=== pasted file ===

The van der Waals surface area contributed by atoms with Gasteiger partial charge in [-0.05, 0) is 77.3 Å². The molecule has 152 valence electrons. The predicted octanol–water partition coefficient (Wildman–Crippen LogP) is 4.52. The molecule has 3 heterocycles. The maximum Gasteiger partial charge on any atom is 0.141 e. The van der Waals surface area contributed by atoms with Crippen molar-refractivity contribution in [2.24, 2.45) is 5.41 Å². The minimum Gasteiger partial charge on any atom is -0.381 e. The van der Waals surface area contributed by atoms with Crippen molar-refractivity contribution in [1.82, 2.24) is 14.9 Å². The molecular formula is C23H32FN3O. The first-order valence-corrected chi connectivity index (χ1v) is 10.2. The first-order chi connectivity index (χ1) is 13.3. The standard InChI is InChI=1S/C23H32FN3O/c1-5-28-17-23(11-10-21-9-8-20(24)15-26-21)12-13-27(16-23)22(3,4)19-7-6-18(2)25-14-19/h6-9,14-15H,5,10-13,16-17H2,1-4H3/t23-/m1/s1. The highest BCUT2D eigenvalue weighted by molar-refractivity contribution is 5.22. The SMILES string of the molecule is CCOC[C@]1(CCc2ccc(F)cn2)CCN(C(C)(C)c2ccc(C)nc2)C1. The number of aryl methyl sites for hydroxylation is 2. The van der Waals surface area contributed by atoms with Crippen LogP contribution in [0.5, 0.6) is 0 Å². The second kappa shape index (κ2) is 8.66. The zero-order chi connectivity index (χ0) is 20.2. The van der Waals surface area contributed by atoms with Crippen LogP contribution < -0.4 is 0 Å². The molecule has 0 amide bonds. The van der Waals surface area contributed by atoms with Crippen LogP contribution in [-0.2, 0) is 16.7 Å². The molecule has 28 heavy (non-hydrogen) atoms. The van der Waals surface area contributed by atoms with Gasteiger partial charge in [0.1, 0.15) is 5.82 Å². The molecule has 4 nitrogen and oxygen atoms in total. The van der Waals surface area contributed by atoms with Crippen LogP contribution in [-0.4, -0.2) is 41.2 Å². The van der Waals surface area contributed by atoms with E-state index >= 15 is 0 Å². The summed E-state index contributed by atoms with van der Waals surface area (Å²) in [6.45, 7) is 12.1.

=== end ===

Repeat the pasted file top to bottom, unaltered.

The van der Waals surface area contributed by atoms with Gasteiger partial charge in [-0.05, 0) is 77.3 Å². The molecule has 152 valence electrons. The predicted octanol–water partition coefficient (Wildman–Crippen LogP) is 4.52. The molecule has 3 heterocycles. The maximum Gasteiger partial charge on any atom is 0.141 e. The van der Waals surface area contributed by atoms with Crippen molar-refractivity contribution in [2.24, 2.45) is 5.41 Å². The minimum Gasteiger partial charge on any atom is -0.381 e. The van der Waals surface area contributed by atoms with Crippen molar-refractivity contribution in [1.82, 2.24) is 14.9 Å². The molecular formula is C23H32FN3O. The first-order valence-corrected chi connectivity index (χ1v) is 10.2. The first-order chi connectivity index (χ1) is 13.3. The standard InChI is InChI=1S/C23H32FN3O/c1-5-28-17-23(11-10-21-9-8-20(24)15-26-21)12-13-27(16-23)22(3,4)19-7-6-18(2)25-14-19/h6-9,14-15H,5,10-13,16-17H2,1-4H3/t23-/m1/s1. The highest BCUT2D eigenvalue weighted by molar-refractivity contribution is 5.22. The SMILES string of the molecule is CCOC[C@]1(CCc2ccc(F)cn2)CCN(C(C)(C)c2ccc(C)nc2)C1. The number of aryl methyl sites for hydroxylation is 2. The van der Waals surface area contributed by atoms with Crippen LogP contribution in [0.5, 0.6) is 0 Å². The second kappa shape index (κ2) is 8.66. The zero-order chi connectivity index (χ0) is 20.2. The van der Waals surface area contributed by atoms with Crippen LogP contribution < -0.4 is 0 Å². The molecule has 0 amide bonds. The van der Waals surface area contributed by atoms with Crippen LogP contribution in [-0.2, 0) is 16.7 Å². The molecule has 28 heavy (non-hydrogen) atoms. The van der Waals surface area contributed by atoms with Gasteiger partial charge in [0.1, 0.15) is 5.82 Å². The molecule has 4 nitrogen and oxygen atoms in total. The van der Waals surface area contributed by atoms with Crippen LogP contribution in [-0.4, -0.2) is 41.2 Å². The van der Waals surface area contributed by atoms with E-state index >= 15 is 0 Å². The summed E-state index contributed by atoms with van der Waals surface area (Å²) in [6.45, 7) is 12.1.